Soviet military reservists here were put on alert during the night, apparently in connection with the situation in Poland, well-informed sources said.

Shortly after midnight last night, according to the sources, some reservists in several sections of the city were ordered to show up within 30 minutes at prescribed locations.

The scope of the unexpected alert was unable to be determined, and there was no information from other Soviet cities to suggest a nationwide effort. There was no indications here of any other unusual military activity.

Political observers here believe that the purpose of the alert was to test the ability of the armed forces to mobilize reserves quickly in an emergency.

The sources said that the reservists attended meetings at the prescribed locations, then returned home during early morning hours. It was not known what the men were told by their military commanders or why they were called. No official information on the subject was available since the Soviets regard all such activities as military secrets.

Two American defense attaches are currently traveling in the western regions of the Soviet Union near the border with Poland. Their preliminary reports suggested no unusual military activity in the border areas, according to U.S. sources.

Soviet and Warsaw Pact maneuvers in and around Poland have been a nerve-jangling sideshow to the Polish crisis since the formation of Solidarity in August 1980.

The Soviets began a buildup of troops along Poland's borders late last year as the conflict sharpened about reforms in Poland. In April, U.S. officials expressed strong concern when the so-called Soyuz-81 maneuvers of Warsaw Pact forces around Poland, originally described as small scale, were lengthened by two weeks and expanded in scope at the time of a threatened Solidarity general strike. The strike was eventually cancelled.

During those maneuvers, the Soviets reportedly positioned sophisticated communications facilities and other equipment that military observers said at the time could form the infrastructure for an incursion.

Reservists in the Soviet trans-Carpathian region just north of Poland were called up for intensive training in July, and at summer's end new Warsaw Pact maneuvers involving 100,000 troops were staged, coinciding with Solidarity's first national congress and heightened unrest about food shortages.

Meanwhile, Soviet news dispatches from Warsaw today continued to suggest that the martial-law government of Gen. Wojciech Jaruzelski was in firm control of the country.

A Tass new agency report from Warsaw quoted a member of the Polish Politburo, Stefan Olszowski, as fully endorsing the military takeover, in the first statement indicating that the Polish Communist Party supported the crackdown.

Olszowski, a former foreign minister who is considered a hard-liner in the Politburo, called the military takeover "the only correct decision" in a situation in which counterrevolutionary forces sought to seize power.

"The drastic measures, essential for the salvation of the socialist system in Poland and for the restraint of antisocialist and counterrevolutionary forces, were supported by the party," he was quoted as saying.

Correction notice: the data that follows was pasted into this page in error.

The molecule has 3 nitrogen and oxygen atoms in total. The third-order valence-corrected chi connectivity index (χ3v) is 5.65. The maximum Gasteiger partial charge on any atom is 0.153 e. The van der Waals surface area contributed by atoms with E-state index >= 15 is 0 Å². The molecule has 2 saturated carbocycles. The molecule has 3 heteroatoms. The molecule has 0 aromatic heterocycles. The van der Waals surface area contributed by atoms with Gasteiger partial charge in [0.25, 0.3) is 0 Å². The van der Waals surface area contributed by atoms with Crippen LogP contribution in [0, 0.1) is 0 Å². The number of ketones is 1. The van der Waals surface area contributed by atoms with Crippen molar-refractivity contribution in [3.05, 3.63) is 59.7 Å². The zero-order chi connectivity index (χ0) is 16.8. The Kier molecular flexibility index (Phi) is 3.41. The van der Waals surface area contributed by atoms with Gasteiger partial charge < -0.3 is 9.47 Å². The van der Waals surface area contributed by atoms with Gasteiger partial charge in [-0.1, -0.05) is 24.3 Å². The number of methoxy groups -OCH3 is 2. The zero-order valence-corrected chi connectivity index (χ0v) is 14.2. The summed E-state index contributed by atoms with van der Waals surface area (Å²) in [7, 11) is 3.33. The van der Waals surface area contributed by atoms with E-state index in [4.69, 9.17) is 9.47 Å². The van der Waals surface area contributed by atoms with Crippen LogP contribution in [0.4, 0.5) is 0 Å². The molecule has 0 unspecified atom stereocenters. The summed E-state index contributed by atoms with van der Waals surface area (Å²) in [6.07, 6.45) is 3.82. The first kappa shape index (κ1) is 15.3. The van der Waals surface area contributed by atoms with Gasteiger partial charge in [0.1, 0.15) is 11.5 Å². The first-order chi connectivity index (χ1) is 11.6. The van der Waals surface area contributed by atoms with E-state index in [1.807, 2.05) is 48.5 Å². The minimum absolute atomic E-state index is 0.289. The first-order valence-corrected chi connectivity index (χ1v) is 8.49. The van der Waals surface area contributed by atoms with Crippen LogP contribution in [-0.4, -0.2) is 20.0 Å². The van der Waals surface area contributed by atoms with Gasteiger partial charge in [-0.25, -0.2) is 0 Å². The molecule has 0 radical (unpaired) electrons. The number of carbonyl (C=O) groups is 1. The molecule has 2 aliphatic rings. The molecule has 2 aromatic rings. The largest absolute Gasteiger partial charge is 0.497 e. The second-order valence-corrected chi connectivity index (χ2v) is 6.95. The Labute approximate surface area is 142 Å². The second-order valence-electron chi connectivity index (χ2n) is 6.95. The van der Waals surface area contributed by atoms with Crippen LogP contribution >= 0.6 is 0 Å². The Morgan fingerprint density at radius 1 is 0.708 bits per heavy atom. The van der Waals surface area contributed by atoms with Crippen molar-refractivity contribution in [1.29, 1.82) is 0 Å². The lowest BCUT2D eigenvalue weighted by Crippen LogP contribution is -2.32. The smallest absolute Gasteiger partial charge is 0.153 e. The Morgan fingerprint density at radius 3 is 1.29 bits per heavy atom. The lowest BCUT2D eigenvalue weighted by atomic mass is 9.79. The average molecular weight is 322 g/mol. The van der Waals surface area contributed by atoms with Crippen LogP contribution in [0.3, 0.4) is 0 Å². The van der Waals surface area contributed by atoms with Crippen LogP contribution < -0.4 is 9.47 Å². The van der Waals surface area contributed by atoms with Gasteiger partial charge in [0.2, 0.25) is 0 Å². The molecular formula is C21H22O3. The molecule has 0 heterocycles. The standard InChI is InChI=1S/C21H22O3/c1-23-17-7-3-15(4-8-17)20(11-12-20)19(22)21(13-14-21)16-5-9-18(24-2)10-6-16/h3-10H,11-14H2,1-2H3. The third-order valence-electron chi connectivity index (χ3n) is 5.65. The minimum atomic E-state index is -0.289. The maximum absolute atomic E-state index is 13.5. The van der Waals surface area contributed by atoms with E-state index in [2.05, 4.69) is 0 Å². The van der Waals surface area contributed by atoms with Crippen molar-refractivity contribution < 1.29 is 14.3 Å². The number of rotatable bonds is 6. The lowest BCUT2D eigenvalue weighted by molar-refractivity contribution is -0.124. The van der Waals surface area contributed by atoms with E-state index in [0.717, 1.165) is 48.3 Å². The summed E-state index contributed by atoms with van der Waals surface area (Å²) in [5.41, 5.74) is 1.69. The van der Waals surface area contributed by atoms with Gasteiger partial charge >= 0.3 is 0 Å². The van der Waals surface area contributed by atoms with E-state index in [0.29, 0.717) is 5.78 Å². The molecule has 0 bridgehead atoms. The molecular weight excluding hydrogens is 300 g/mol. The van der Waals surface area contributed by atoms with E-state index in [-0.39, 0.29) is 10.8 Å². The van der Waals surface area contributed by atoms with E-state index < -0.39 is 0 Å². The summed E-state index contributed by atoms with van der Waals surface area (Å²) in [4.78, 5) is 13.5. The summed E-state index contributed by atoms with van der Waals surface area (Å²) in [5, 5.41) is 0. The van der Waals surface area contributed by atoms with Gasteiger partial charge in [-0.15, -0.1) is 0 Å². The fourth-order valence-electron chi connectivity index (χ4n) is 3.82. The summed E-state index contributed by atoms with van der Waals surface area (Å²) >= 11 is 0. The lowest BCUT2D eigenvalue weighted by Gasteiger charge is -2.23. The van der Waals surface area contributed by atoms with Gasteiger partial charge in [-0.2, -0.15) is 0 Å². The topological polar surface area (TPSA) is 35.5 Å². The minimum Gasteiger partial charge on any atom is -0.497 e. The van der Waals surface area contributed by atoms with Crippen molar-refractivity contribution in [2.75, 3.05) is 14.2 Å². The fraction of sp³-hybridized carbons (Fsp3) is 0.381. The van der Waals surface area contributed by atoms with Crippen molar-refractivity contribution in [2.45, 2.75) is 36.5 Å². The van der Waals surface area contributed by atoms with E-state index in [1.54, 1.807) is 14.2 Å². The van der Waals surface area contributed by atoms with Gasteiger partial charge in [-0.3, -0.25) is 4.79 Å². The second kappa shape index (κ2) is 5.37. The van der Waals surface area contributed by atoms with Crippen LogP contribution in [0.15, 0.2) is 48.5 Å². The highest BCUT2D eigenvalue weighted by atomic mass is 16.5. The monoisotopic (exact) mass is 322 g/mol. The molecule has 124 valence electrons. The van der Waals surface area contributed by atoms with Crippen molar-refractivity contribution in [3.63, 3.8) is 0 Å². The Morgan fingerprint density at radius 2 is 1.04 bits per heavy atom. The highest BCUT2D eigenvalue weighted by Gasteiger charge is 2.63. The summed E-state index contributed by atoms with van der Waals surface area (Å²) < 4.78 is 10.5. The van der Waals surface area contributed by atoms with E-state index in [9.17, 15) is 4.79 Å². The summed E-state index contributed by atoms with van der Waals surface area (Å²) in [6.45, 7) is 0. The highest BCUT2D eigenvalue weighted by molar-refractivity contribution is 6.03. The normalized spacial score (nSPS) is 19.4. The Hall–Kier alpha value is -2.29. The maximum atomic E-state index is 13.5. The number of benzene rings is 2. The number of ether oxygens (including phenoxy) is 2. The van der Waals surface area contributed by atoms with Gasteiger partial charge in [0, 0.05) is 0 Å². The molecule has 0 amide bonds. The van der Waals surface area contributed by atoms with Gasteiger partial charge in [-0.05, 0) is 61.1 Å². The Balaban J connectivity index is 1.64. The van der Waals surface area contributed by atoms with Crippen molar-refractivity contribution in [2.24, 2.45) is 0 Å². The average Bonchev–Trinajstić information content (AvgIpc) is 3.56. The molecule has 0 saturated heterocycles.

The official East German news agency ADN reported that Olszowski said Jaruzelski made the decision on the basis of the decisions of the fourth and sixth central committee meetings and with the authorization of the Politburo, backed by the entire party.

Another Tass dispatch reported that leaders of the regional Solidarity board in Poznan and Slupsk had declared themselves in support of the martial-law government.

Tass quoted Z. Rozwalak, of Poznan, as saying: "As former chairman of the regional board of Solidarity, I am hereby declaring that I am breaking with all forces acting in the trade union organization against the legitimate organs of power. I am against the founding of various parties and organizations opposing Poland's socialist character."

Rozwalak, in a statement said to have been sent to Polish television, was quoted as saying that he "fully agrees" that the Polish Communist Party "should exercise its leading role in our Socialist country. I fully support law and order determined by the martial-law decree."

Tass quoted the chairman of the Solidarity board in Slupsk, W. Zerk, as calling for "ending the activity of Solidarity" in that region in a speech to union members.

The Tass reports stressed that the situation in Poland was returning to normal, although a late dispatch tonight said that "a number of dangerous seats still remain where leaders of Solidarity who have not yet been interned are trying to impose confrontation."

Tass said that Solidarity members tonight "provoked outrages by groups of hooligans in Gdansk." It said the Army and police "dispersed these groups of hooligans."

A Tass commentary tonight also issued a blistering attack on the U.S. Congress, whose resolution on Poland it described as an "outrageous interference in internal affairs of the sovereign Polish republic." The Senate this week passed a resolution deploring martial law in Poland.

"The provocative joint resolution," Tass said, "shows that Washington would like to push events in Poland to confrontation and bloodshed and that the process of normalization, restoration of law and order in Poland, does not suit the U.S. administration."

The agency noted with sarcasm that Congress has yet to pass a similar resolution against the military takeovers in Chile and Turkey.

The Polish situation is expected to dominate the summit meeting later this week of Soviet Bloc leaders scheduled to come here.

Today, the Communist leaders of Hungary, Czechoslovakia and Mongolia arrived in Moscow. Jaruzelski had been scheduled to attend the celebration, but it is not clear now whether he would come in view of the developments in Poland.